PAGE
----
18 April 2018

Cryospheric and Polar Processes Seminar: Gifford Miller

Cryospheric and Polar Processes Seminar
East Campus, RL-2, room 155, 11:00 a.m.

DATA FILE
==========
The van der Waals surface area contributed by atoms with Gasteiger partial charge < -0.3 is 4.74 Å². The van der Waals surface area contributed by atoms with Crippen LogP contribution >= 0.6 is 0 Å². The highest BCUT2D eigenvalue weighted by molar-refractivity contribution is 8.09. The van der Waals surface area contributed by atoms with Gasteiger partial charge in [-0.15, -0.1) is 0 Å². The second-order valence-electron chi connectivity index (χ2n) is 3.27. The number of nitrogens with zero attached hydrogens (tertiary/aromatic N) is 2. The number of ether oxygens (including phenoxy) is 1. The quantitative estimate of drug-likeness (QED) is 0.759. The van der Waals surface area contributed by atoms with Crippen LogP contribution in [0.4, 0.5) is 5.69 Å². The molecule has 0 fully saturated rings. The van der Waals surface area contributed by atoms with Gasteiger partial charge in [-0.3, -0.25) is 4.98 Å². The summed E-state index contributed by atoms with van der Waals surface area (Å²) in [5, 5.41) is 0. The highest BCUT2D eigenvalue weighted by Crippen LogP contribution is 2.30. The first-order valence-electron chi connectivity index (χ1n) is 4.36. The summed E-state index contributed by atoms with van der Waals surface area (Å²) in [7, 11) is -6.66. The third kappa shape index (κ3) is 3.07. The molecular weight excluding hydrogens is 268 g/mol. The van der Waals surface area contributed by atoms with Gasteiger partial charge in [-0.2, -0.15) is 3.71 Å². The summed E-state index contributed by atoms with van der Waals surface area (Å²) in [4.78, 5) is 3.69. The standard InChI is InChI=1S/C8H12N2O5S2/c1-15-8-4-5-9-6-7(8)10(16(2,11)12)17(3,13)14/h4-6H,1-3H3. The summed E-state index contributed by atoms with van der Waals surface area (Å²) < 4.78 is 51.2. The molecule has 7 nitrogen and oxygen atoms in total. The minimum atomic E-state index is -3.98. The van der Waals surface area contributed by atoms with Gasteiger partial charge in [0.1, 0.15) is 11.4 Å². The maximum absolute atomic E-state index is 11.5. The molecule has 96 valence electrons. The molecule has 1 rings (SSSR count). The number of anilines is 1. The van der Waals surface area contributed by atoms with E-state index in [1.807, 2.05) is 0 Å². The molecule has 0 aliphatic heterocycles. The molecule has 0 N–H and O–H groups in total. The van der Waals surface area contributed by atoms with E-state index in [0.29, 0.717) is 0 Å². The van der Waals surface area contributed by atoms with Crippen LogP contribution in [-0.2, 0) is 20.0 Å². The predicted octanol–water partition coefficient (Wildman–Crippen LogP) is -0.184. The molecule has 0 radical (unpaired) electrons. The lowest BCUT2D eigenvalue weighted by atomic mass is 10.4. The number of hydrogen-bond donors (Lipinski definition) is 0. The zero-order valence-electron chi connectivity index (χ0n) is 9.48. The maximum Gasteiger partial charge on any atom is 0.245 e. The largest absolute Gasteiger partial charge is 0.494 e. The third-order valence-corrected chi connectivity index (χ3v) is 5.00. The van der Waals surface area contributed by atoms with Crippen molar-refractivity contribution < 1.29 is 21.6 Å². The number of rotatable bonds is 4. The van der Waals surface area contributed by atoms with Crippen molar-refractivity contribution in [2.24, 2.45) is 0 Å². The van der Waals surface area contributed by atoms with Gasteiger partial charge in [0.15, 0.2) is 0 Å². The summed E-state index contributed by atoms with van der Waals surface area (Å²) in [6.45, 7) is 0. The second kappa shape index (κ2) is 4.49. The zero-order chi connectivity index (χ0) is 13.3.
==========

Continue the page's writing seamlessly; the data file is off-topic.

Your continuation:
Most Northern Hemisphere glaciers achieved their maximum late Holocene dimensions during the anomalous cold of the Little Ice Age, receding in the early 20th Century. Rapid summer warming since the 1960s has resulted in accelerated mass loss throughout the Canadian Arctic. Snowline has been above 1900 m asl during most of the past two decades, and glaciers are losing mass at all elevations. However, whether increased melt has resulted in glacier dimensions smaller than previous warm times remains debated. Although glaciers are best known for their erosive capacity, sectors of cold Arctic glaciers that overlie flat terrain are often exceptional preservation agents, and as they melt back they expose intact landscapes, including rooted plants that have been entombed since killed by the expanding ice, and rocks that were not moved or eroded. We date newly exposed rooted plants by AMS, and measure in situ inventories in nearby rock surfaces to test the implications of the plant ages. We have 365 dates on recently deglaciated dead plants at elevations ranging from 500 to >1800 m asl. But, because ice caps do not grow and recede symmetrically, the dated plants span a wide range of ages. Where ice was thick (slow recession) or at low elevations, the plant dates are mostly from the last 2 ka (mean collection elevation ~1100 m asl; n=312). But for thin, high-elevation ice caps, where glacier dimensions are often mechanically limited by topography, the dates tend to be older. Fourteen plant samples returned ages averaging 9.3 ± 0.3 ka, supporting peak warmth in the earliest Holocene (12-9 ka), which has now been surpassed. And most interesting are 45 in situ plants from 30 unique ice caps that have ages >40 ka (mean elevation 1435 ± 150 m asl). To test the implication of these dates that summer warmth of the recent century exceeds any century during the Holocene we measured in situ in rock surfaces adjacent to nine of the -dead plants. Interpreting in situ in rocks is complicated by slow muogenic production through relatively thick ice, but most rocks revealed so little inventory that any exposure during the Holocene can be ruled out, consistent with the plant ages. Collectively, these data indicate that many landscapes exposed during recent summer warming were continuously ice-covered since the Last Interglaciation, and that contemporary warming is now causing some ice caps on Baffin Island to shrink to dimensions smaller than at any time in the past ~115 ka, including the HTM, when summer insolation was 9% higher than the past century.